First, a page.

“Activists use stranded asset to mean ‘a development I would like to see stopped’. They’re trying to use the dry language of economics to sound more sophisticated, when they are simply saying that they do not want these developments to go ahead.
“These groups use the term to warn investors such as insurance companies and super funds not to invest in coal, and they are trying to tell banks not to fund coal. They say, ‘gee, you may have a stranded asset’ – and then try to act in such a way as to make that asset not economically viable,” he says.
If an asset becomes genuinely stranded, and the company can’t divest it, it is obliged to write the asset down in value, says Gavin Wendt, principal at independent resources analysis firm MineLife.
“The non-government organisations and the environmental, social and governance analysts are telling Australian fossil-fuel companies that they have stranded assets, but I don’t think there are any that are genuinely stranded – unless you’re taking an ideological view.”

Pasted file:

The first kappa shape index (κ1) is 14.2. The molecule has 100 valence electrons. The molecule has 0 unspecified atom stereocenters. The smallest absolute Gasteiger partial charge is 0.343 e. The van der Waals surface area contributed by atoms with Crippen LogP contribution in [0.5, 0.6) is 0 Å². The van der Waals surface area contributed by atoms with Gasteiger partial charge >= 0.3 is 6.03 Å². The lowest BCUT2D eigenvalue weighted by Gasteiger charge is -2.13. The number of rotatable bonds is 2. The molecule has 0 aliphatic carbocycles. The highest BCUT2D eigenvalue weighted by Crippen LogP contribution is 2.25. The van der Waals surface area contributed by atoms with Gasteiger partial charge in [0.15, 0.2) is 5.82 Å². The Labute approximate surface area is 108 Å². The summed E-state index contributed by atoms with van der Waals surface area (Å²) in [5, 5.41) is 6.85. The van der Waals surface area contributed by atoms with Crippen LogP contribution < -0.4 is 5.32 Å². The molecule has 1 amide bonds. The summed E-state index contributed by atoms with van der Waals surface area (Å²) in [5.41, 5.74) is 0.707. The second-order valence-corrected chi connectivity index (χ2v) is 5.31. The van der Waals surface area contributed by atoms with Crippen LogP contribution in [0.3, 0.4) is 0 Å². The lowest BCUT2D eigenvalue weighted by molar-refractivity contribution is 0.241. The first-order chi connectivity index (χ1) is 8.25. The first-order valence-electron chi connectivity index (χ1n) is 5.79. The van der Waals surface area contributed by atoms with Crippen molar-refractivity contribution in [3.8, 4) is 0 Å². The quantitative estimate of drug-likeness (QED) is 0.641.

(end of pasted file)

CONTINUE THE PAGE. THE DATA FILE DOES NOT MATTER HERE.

Wendt says Australia is fundamentally an excellent resources jurisdiction. “If you find something, you can develop it, as long as it makes economic sense – with the exception of uranium, where government policy and changes of state governments can strand assets.”
He says a number of the large energy providers have started to explore renewable investments. But they are unlikely to walk away from planned fossil fuel investments, in effect stranding them.
“The only way it could happen would be if the federal government said ‘we’re not allowing you to develop any further resource projects in this country’, and that’s not going to happen.”
Wendt says it’s unlikely activists will have widespread success stranding resources assets.
“The term stranded assets certainly gets people’s attention. But I don’t think the companies take this seriously, or feel that they might need to reassess their asset inventory,” he says.
Nevertheless, there are already bans in place on certain fossil fuel activities. For instance, the Victorian government introduced a bill in 2016 to permanently ban hydraulic fracking (a process to extract natural gas using water, sand and chemicals to break up rock) and coal seam gas (CSG) exploration.
Tasmania banned fracking for five years in 2015, while New South Wales and the Northern Territory have moratoriums in place.
Under pressure from environment groups in NSW, the state government has balked at approvals for CSG projects.